After standardized tests, campus tours, and applications, you’re probably ready for the college admissions drill to end. But now another important phase of the admissions process begins.
If you were thorough with your applications, you’ll hopefully receive offers from multiple schools, and choosing among them can seem impossible (even a choice between just two can be difficult!). Here are several factors to weigh as you navigate this difficult decision:
If you’re serious about academics, your professors can greatly affect your college experience. I cannot overemphasize this: A student who is choosing between a prestigious college with mediocre professors in his or her field or a less competitive school with excellent professors in said field, should probably choose the second option, if all else is equal. Your instructors relate to your recommendations, professional help, and, most important, friendships and mentorships that can be invaluable after graduation.
This factor is very closely related to the one above. In a tie between a smaller college and a larger one, I believe students should seriously consider the smaller school. This is primarily because professor-student relationships are generally more common and deeper at small institutions. Professors who become familiar with their students over a period of several years will likely be able to provide them with personal feedback and insight that even the best professors can’t give to students whom they teach only once in a large lecture course. Small colleges also allow students to feel more connected and to build a sense of comprehensive community on campus.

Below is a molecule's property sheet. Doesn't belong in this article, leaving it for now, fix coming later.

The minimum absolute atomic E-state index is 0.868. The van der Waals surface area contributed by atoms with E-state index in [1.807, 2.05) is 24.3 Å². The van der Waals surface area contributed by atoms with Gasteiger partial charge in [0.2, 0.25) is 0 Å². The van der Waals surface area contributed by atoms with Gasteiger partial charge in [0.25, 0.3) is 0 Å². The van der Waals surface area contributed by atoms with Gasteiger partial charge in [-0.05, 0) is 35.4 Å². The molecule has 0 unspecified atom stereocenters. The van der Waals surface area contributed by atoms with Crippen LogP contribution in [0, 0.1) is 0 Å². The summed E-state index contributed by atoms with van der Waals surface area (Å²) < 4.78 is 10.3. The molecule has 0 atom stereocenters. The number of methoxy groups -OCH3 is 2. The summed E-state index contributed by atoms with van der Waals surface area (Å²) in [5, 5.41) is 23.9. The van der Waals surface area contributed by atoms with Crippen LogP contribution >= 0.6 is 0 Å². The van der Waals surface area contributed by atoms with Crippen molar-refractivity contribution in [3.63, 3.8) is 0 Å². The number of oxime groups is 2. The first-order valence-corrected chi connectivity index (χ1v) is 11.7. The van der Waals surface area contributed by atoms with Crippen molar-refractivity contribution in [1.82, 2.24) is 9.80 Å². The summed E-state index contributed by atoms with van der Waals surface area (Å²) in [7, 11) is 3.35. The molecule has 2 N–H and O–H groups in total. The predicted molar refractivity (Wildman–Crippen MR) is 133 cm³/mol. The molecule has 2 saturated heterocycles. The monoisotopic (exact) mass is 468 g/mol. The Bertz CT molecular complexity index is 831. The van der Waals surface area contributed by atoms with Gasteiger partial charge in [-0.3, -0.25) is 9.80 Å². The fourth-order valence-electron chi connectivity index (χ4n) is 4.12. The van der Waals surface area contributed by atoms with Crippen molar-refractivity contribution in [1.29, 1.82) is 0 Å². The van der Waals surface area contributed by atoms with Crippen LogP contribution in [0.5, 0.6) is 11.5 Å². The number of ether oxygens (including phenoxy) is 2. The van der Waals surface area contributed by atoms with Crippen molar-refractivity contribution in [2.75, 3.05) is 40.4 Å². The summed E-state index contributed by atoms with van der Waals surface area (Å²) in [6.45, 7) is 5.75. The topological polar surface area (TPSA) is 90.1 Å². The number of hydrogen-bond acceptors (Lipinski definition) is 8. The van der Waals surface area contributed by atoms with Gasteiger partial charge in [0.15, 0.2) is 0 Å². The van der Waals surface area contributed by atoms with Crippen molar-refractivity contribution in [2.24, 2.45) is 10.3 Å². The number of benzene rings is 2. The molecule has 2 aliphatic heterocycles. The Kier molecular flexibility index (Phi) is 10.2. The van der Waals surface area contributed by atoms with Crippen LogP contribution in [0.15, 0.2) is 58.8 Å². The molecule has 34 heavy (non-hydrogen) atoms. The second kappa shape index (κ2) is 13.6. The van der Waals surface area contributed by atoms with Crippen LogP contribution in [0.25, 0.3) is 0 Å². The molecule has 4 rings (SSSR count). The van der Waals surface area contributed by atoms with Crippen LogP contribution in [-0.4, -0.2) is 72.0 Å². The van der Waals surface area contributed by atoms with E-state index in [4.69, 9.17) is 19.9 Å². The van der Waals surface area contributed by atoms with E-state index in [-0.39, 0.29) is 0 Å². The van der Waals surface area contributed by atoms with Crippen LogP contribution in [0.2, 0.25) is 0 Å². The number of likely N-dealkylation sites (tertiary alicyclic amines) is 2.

A number of sub-factors are involved here:
Proximity to family and friends
Certain students try to attend college as far away from home as possible. While this option can be attractive for a variety of reasons, remaining close to home is often a good thing—if only because of the option to visit. Aim to attend a school that’s close enough that you can visit home every month or two, but not so close that you feel compelled to go home every weekend.
Proximity to metropolitan areas
Attending a school that’s near a large city or town may be important to you. Or maybe you’re interested in a campus with a sprawling, suburban feel that’s within an hour of all the educational and entertainment options offered in a surrounding metropolitan region.
Proximity to other colleges
This factor is rarely considered, but if one of your potential schools is located near other similar colleges, attending it may mean that you benefit from some of the advantages of the other schools as well. Many libraries allow students from other schools to access their resources, and student organizations often love to collaborate with similar organizations at other colleges. This kind of socialization is almost always a boon to students at both schools.
Ultimately, the college experience can be an incredible and formative experience, wherever you choose to study. So, weigh your options carefully and then go for it!